Our destination was the Bernabe de la Bat Resort in the Waterberg Plateau Park (which sounds a lot more romantic than it is) some 300 kilometres south. We planned to see a couple of sights on the way, Lake Otijikoto and the Hobo Meteorite. Lake Otijikioto is one of the only two natural lakes in Namibia.
This important fact didn’t really make it any more interesting. It’s just a collapsed limestone cavern that later filled with water and the only things of interest was its aqua blue colour and the fact that at its deepest (estimated to be 55 metres) lived some rusting ammunition and artillery. In 1915 the Germans were retreating from the South Africans and decided that dumping their weaponry into the lake to prevent those nasty South Africans having it was a master stroke.
At least the lake was just off the main road.
Not so the Hobo Meteorite! According to the Lonely Planet it was about 25 kilometres west of Grootfontein, which was 63 kilometres east of Otavi making it 38 kilometres from Otavi and a 76 kilometre round trip for us as we passed through Otavi.
Easy! Well no, it was not! In fact the turn off, which was extremely hard to find, is a 76 kilometre round trip but the Meteorite itself was a 160 kilometre round trip!
I guess we could have accepted that had this great artifact from the sky been a sight that would change our lives or at least been mildly interesting. It looks just like a rock (its mostly iron) partially buried in the ground with a little bit of landscaping to make it look pretty. Sure there was some interesting information on a board nearby but nothing we couldn’t have looked up on the internet.
“So what did you expect?” I hear. I’m not sure but it was a long way to go for a lump of iron. If it had been green kryponite that glowed and changed colour, or throbbed like something from Star Trek, I would have been happy. But this thing just looked like something that had been found in another part of the country and brought here to make some extra cash and piss tourists like me off!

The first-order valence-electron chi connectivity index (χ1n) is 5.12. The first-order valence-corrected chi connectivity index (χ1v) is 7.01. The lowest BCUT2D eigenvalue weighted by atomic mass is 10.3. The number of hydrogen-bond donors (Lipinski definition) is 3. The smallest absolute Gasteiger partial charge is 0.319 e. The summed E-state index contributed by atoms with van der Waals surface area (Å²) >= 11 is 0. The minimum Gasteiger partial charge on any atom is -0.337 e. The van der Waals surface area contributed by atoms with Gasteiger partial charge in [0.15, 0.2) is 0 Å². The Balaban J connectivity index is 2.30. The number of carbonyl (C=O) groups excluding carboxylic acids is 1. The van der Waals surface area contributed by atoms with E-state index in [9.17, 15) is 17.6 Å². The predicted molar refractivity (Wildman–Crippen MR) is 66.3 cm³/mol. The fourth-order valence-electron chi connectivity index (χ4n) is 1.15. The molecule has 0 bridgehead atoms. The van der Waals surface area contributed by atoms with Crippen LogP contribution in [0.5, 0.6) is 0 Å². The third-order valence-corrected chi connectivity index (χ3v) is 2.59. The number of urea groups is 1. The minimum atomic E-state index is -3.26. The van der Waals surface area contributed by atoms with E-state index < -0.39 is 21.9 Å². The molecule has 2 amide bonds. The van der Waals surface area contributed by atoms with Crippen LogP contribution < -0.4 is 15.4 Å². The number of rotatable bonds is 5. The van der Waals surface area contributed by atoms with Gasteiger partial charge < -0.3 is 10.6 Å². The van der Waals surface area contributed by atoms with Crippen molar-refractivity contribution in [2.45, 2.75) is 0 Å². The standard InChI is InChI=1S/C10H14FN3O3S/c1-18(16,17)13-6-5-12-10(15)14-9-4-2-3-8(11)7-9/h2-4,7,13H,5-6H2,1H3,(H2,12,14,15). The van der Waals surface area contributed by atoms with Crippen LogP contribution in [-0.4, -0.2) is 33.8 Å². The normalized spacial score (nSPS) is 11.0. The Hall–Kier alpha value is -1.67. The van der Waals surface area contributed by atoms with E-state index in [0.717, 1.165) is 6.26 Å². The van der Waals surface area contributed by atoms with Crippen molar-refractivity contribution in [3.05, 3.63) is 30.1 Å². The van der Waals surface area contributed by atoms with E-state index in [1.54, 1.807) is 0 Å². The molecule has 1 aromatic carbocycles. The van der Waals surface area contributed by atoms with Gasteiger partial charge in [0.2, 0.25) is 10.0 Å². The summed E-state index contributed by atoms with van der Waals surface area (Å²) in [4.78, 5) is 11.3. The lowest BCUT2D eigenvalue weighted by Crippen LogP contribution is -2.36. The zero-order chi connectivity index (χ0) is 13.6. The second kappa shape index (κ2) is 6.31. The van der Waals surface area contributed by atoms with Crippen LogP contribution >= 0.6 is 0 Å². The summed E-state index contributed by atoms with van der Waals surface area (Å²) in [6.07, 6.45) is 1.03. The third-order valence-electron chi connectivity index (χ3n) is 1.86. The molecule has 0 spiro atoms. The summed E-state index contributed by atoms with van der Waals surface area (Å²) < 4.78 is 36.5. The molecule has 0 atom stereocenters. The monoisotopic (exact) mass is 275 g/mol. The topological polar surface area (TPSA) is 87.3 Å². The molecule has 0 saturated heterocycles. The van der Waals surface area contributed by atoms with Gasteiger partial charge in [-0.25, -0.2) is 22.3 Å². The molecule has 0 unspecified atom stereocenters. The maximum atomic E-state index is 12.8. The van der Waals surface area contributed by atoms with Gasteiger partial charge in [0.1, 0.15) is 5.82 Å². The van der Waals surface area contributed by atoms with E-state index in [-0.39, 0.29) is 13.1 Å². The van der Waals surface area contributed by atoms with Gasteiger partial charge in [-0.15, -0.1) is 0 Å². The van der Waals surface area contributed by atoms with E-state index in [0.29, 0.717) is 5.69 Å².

The Bernabe de la Bat ‘Resort’ is nestled in the shadow of the 50 by 16 kilometre sandstone Waterberg plateau that stands around 150 metres high.
The campsites were sheer luxury, grass. We hadn’t had grass since Daan Viljoen. No dust to find its way into your sleeping bag at night or blow into the tent by day. It was terrific.
We actually spent the afternoon of our only full day there cleaning the dust out of the car. Considering how small it was, it seemed to hold an awful lot of sand.
In Australia a big proportion of retirees, buy a caravan and do the round trip around Australia, sometimes for months, sometimes for years. In South Africa they head North to Zimbabwe, Zambia, Botswana and Namibia. Namibia is generally favourite amongst those from the Cape Town area. Here at Waterberg, we met three couples up from the ‘Cape’ travelling in convey. They were extremely friendly and helpful (even hanging up our washing whilst we were out walking).
Speaking of walking we followed the only decent length walk trail, outside of the couple of long distance trails, in the park to a spot called mountain view at the top of the plateau. It was not a long climb but it gave us a bit of a workout after the day of driving we had the day before. The views at the top were certainly worth it, we could see for miles across the scrubby plains interrupted by the odd decaying sandstone hill but probably the best view was of the plateau rim with its sheer sided red, orange and green rock and vegetation.
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